At home in our real life we live very comfortably. Our home and its trappings are neither flash nor overly scruffy, neither cramped nor overly large. We have only one bathroom without a separate toilet or laundry but it is large and light and has a view from the shower. We don't have a trophy kitchen, but we have appliances that work and a dishwasher and none of it is really ugly. Our kitchen floors show the wear of nearly a hundred years of existence and many chomping bora jaws and we don't have central heating or air con or undercover parking. Our main bedroom is very large and quite spunky, but we have a single living/dining/kitchen space and the entire house at around 160m2 is not much more than half the size of the average family home.
I've always felt happy to live in our house. More than happy, I've felt lucky. Lots of people who visit us comment on how nice the place is, that it has a nice vibe and I always agree. It is a lovely house to live in. A bit untidy perhaps but it is a happy, relaxed place and the door is always open to visitors and neighbours and kids who make mess.
And while I have never felt ungrateful for what I have, I have occasionally wondered about how the other half live. What the super big, super flash minimalist palaces are like to inhabit. They certainly have an aesthetic that appeals. All clean crisp lines and open spaces. Simplicity, coherence. The promise of something seemingly unattainable to me when the clutter and mismatch and make do get me down.
So here I sit nearly 4 weeks on living in such a place. A great big huge newish 4 bedroom, 4 bathroom, pool and carport place. A white walls and lovely matching furniture place. A place largely devoid of excess furniture and stuff, without any peeling paint or unfinished details, with no patchwork or idiosyncrasies.
And I'd like to say my conclusion is that it isn't worth it. Not in the financial sense - we're only paying a smidgen over what we get for our place in Melbourne - but in so many other ways. It should be said too that unlike in Melbourne up here we are both working from home, often when kids are about so we do need more space, and rooms we can disappear off to, and space for visitors to stay and so on.
But still. Both David and I are living in a kind of high pressure craziness in our efforts to maintain this level of perfection. There's an extraordinary amount of cleaning for a start, even though we don't use most of the bathrooms and it isn't like our kids are drawing on the walls or anything. But they do touch the walls (especially to get up and down the many many stairs), and on the endless expanses of white every fingerprint shows. The 100s of m2 of well lit wooden floors also show the inevitable sand, dust and assorted detritus of everyday life, along with every single scratch and drip of water. We have covered the best soft furniture with cloths and the dining table with place mats and coasters (pet hates of mine) to prevent any marks and we keep eagle eyes on the kids to ensure no feet on the couch and no this and no that.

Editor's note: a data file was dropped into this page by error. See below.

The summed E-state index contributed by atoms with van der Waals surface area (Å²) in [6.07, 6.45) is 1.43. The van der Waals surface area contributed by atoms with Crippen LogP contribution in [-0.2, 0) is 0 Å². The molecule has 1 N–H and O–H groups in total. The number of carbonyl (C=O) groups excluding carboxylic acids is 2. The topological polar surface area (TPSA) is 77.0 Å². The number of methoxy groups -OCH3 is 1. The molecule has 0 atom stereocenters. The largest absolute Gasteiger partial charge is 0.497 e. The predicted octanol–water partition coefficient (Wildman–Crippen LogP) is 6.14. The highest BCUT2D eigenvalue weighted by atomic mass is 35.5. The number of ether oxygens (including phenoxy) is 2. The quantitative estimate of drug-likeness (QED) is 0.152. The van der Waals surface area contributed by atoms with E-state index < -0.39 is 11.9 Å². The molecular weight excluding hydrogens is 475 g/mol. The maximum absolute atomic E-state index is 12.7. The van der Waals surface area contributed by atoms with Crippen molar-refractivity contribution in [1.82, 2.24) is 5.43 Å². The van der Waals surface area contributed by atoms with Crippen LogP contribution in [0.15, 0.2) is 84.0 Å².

And it is exhausting. Exhausting, and limiting. In the end it places far more importance on protecting the stuff and keeping the place looking nice and clean and untouched than it does on actually living. There is no where that Amy can happily do making, or where Wil can crash cars without fear of damage. And when we are all tired and cranky the no and don't seem to be all we say to each other.
Wil has even started putting his trucks in occasional time out, even though all they are doing is just being trucks.
I don't know how people live like this for real (instead of just on sabbatical), or why they would want to. If we were just adults without kids, perhaps. With a big budget for cleaning, maybe. And no care for the environmental costs to build and run of all these rooms. And no desire to be close enough to hear each other in the few hours we have together.
I get the beauty part, really I do. The house is indeed beautiful. And I admire that beauty on a daily basis. Glossy bathroom tiles and the deep matte stoniness of the shower area. All the glass that provides stunning views as well as excellent ventilation in the heat.
But in the end, seeing the effect we have on the house just by being here - the smudges on the glass louvres, the salt water drips on the 'invisible' pool fencing, the covers over everything - makes me feel like we are ugly. That human activity and what it generates uglifies the beauty of inanimate objects, lumps of wood and stone and glass. I don't like feeling that way and I really really don't like needing to give that message to my kids every other moment. The you do not deserve this beauty message, this everything you touch turns to shit message. The hands off, keep still, don't touch message.
I'm doing my best to savour the beauty while we're here, and knowing that this experiment won't last forever makes the stakes so much lower. But this is definitely the death knell for any home beautiful lust I ever had. Give me bullet proof any day.